“The weather forecast for today is cloudy skies, with a 97% chance of distracted photographers…” Have you ever had that feeling of someone watching as you set-up a shot with the thought in the back of your mind, “I am so distracted with everything else but my shot that I will miss it!”
Shooting under cloudy skies can pose quite a challenge, but do not let the challenges get you down! This is only an opportunity to learn more about the equipment you have and how to use it with the utmost efficiency.
Most camera manufacturers have come to realize the difficulty of the outdoor photographer. With such an understanding they have built-in some wonderful features in the White Balance settings that allow for these difficulties.
Thin clouds present the most different obstacle because prevailing winds in the higher atmosphere is either your best friend or worst enemy. By that I mean, if the wind is strong enough to keep the cloud layer moving you will have an even lighting providing that the cloud layer is constant in thickness. However, if the wind gusts or is too slow, the thin cloud layer will be easily burnt through (typical of southern climates) and thus give times of harsh and direct sunlight.
Spotty clouds are always changing amounts of light and seem to be playing the “peek-a-boo” game for that perfect shot. Frustrating? That would be a kind way of speaking about this problem!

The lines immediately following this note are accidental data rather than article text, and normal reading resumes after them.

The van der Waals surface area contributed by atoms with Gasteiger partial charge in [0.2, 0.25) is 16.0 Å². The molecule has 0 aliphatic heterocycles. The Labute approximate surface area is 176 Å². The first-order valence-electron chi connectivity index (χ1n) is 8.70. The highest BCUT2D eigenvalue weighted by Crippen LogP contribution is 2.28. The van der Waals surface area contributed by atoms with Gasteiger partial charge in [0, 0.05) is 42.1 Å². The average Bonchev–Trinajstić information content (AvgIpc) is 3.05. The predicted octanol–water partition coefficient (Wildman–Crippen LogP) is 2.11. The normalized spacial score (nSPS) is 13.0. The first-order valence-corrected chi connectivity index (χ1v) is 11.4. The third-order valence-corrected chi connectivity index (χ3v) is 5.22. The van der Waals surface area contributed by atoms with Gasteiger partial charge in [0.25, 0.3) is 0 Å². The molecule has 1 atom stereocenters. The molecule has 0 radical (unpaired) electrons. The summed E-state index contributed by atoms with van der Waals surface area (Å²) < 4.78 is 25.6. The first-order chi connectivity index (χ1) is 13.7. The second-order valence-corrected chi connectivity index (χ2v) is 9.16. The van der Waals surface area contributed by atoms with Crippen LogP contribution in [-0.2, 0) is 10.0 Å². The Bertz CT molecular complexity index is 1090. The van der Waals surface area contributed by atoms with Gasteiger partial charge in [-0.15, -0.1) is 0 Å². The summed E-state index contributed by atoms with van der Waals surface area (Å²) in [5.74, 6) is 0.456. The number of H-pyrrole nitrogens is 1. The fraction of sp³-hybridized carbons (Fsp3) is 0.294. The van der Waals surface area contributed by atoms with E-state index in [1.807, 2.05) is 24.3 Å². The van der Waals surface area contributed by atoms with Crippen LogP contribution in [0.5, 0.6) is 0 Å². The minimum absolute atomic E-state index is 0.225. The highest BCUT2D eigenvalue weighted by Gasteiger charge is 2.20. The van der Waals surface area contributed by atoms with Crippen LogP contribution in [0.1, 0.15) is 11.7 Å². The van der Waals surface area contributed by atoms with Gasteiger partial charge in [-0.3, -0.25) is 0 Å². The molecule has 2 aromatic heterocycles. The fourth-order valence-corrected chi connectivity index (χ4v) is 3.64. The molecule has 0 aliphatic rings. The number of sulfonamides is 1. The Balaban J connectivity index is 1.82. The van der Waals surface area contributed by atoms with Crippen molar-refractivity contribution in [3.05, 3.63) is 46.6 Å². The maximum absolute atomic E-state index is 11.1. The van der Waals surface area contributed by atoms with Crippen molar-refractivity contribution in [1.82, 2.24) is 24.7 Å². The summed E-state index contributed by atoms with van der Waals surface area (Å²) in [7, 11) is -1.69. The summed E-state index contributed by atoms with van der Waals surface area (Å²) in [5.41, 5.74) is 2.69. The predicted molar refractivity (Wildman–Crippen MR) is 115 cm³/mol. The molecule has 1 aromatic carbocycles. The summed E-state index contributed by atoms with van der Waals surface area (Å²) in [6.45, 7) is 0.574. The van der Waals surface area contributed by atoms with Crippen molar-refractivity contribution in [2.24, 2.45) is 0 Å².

Thick clouds project a cold or harsh look on and around the subject, whereas with every subject I have photographed warmer colors are always more inviting. Yes the cloudy setting will eliminate most if not all of the gloom emitted by the clouds, but in all of these scenarios there is the problem of constant change in amounts of light and then the unexpected objects that reflect the sunlight when the sun is unveiled.
What is the answer? In my experience when shooting with ever-changing lighting, I will use the “Shade” White Balance setting. This will lighten the shadows so as to compensate for the sharp contrast in lighting and still avoid most of the over exposure on the surfaces that are given direct lighting!
When I began shooting in these conditions, I came to my senses about halfway through the photo-op. It was easy to have a moment which I call a “professional hissy-fit”, but when you are with a client, it is best to remain cool, calm and collected. As I reviewed the shots, I realized that we had last shot in shade and all of the photos after still turned out very well, with detail I did not expect in the shadows.
Times like this one are great opportunities to learn how your camera functions and understanding precisely how each setting will help or hinder you in achieving your goal.
So the next time you are out and about with a camera in your hand, take the opportunity to master an obstacle and become that better photographer!
*NOTE: These mentioned White Balance settings are not “industry standard”, so their names and usage may vary according to manufacturer specifications.